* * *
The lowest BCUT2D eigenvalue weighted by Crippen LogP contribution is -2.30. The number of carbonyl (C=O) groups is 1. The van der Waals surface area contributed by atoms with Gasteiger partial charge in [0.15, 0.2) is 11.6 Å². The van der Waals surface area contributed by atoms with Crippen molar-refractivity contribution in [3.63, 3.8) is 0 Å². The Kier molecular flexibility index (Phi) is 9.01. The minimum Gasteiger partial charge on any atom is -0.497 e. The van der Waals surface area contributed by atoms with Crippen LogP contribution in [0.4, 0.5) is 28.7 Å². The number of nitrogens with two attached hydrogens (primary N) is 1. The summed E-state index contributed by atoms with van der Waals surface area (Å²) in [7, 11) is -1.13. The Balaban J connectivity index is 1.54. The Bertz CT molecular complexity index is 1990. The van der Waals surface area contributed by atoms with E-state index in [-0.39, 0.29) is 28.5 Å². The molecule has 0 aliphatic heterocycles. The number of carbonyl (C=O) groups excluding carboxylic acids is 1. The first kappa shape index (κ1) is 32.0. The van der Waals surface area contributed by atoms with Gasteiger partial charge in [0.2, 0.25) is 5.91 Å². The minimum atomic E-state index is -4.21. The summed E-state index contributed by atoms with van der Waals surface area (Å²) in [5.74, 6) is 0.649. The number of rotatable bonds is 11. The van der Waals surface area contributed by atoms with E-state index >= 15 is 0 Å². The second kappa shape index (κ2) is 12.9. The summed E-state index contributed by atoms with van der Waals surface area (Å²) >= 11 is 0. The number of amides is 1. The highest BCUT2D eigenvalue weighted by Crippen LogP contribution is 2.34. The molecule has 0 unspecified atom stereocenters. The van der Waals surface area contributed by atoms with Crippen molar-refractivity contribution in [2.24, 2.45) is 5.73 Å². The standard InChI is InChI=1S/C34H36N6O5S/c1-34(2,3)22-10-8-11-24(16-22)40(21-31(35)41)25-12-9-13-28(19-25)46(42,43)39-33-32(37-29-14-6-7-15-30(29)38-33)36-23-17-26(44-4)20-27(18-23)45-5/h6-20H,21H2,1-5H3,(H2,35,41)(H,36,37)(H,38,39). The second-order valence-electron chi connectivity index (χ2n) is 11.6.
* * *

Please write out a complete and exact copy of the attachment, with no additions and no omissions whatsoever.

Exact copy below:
The lowest BCUT2D eigenvalue weighted by Crippen LogP contribution is -2.30. The number of carbonyl (C=O) groups is 1. The van der Waals surface area contributed by atoms with Gasteiger partial charge in [0.15, 0.2) is 11.6 Å². The van der Waals surface area contributed by atoms with Crippen molar-refractivity contribution in [3.63, 3.8) is 0 Å². The Kier molecular flexibility index (Phi) is 9.01. The minimum Gasteiger partial charge on any atom is -0.497 e. The van der Waals surface area contributed by atoms with Crippen LogP contribution in [0.4, 0.5) is 28.7 Å². The number of nitrogens with two attached hydrogens (primary N) is 1. The summed E-state index contributed by atoms with van der Waals surface area (Å²) in [7, 11) is -1.13. The Balaban J connectivity index is 1.54. The Bertz CT molecular complexity index is 1990. The van der Waals surface area contributed by atoms with E-state index in [-0.39, 0.29) is 28.5 Å². The molecule has 0 aliphatic heterocycles. The number of carbonyl (C=O) groups excluding carboxylic acids is 1. The first kappa shape index (κ1) is 32.0. The van der Waals surface area contributed by atoms with Gasteiger partial charge in [0.2, 0.25) is 5.91 Å². The minimum atomic E-state index is -4.21. The summed E-state index contributed by atoms with van der Waals surface area (Å²) in [5.74, 6) is 0.649. The number of rotatable bonds is 11. The van der Waals surface area contributed by atoms with E-state index >= 15 is 0 Å². The second kappa shape index (κ2) is 12.9. The summed E-state index contributed by atoms with van der Waals surface area (Å²) >= 11 is 0. The number of amides is 1. The highest BCUT2D eigenvalue weighted by Crippen LogP contribution is 2.34. The molecule has 0 unspecified atom stereocenters. The van der Waals surface area contributed by atoms with Crippen molar-refractivity contribution in [2.24, 2.45) is 5.73 Å². The standard InChI is InChI=1S/C34H36N6O5S/c1-34(2,3)22-10-8-11-24(16-22)40(21-31(35)41)25-12-9-13-28(19-25)46(42,43)39-33-32(37-29-14-6-7-15-30(29)38-33)36-23-17-26(44-4)20-27(18-23)45-5/h6-20H,21H2,1-5H3,(H2,35,41)(H,36,37)(H,38,39). The second-order valence-electron chi connectivity index (χ2n) is 11.6.